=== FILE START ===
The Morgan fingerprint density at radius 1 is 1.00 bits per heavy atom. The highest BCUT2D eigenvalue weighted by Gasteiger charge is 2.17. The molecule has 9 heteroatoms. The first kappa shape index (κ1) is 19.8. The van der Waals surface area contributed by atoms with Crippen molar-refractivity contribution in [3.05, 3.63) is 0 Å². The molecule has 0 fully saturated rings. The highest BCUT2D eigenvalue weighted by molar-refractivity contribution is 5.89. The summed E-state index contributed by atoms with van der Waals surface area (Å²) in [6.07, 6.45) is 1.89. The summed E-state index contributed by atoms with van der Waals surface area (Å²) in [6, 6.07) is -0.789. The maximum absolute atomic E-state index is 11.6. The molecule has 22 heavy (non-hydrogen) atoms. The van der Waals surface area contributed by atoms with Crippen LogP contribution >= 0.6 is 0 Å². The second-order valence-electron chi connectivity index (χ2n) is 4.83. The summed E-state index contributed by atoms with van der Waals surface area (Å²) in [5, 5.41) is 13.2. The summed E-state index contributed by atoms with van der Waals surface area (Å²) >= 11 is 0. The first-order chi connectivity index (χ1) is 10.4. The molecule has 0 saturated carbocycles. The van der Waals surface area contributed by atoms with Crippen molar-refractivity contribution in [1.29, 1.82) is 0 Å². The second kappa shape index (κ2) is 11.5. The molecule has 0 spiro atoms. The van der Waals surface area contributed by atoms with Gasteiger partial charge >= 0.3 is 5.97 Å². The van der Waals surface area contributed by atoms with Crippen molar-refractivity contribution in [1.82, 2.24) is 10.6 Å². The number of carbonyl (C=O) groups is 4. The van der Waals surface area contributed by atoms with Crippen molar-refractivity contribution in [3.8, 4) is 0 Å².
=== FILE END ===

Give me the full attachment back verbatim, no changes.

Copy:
The Morgan fingerprint density at radius 1 is 1.00 bits per heavy atom. The highest BCUT2D eigenvalue weighted by Gasteiger charge is 2.17. The molecule has 9 heteroatoms. The first kappa shape index (κ1) is 19.8. The van der Waals surface area contributed by atoms with Crippen molar-refractivity contribution in [3.05, 3.63) is 0 Å². The molecule has 0 fully saturated rings. The highest BCUT2D eigenvalue weighted by molar-refractivity contribution is 5.89. The summed E-state index contributed by atoms with van der Waals surface area (Å²) in [6.07, 6.45) is 1.89. The summed E-state index contributed by atoms with van der Waals surface area (Å²) in [6, 6.07) is -0.789. The maximum absolute atomic E-state index is 11.6. The molecule has 22 heavy (non-hydrogen) atoms. The van der Waals surface area contributed by atoms with Crippen LogP contribution >= 0.6 is 0 Å². The second-order valence-electron chi connectivity index (χ2n) is 4.83. The summed E-state index contributed by atoms with van der Waals surface area (Å²) in [5, 5.41) is 13.2. The summed E-state index contributed by atoms with van der Waals surface area (Å²) >= 11 is 0. The first-order chi connectivity index (χ1) is 10.4. The molecule has 0 saturated carbocycles. The van der Waals surface area contributed by atoms with Crippen molar-refractivity contribution in [1.29, 1.82) is 0 Å². The second kappa shape index (κ2) is 11.5. The molecule has 0 spiro atoms. The van der Waals surface area contributed by atoms with Gasteiger partial charge >= 0.3 is 5.97 Å². The van der Waals surface area contributed by atoms with Crippen molar-refractivity contribution in [1.82, 2.24) is 10.6 Å². The number of carbonyl (C=O) groups is 4. The van der Waals surface area contributed by atoms with Crippen molar-refractivity contribution in [3.8, 4) is 0 Å².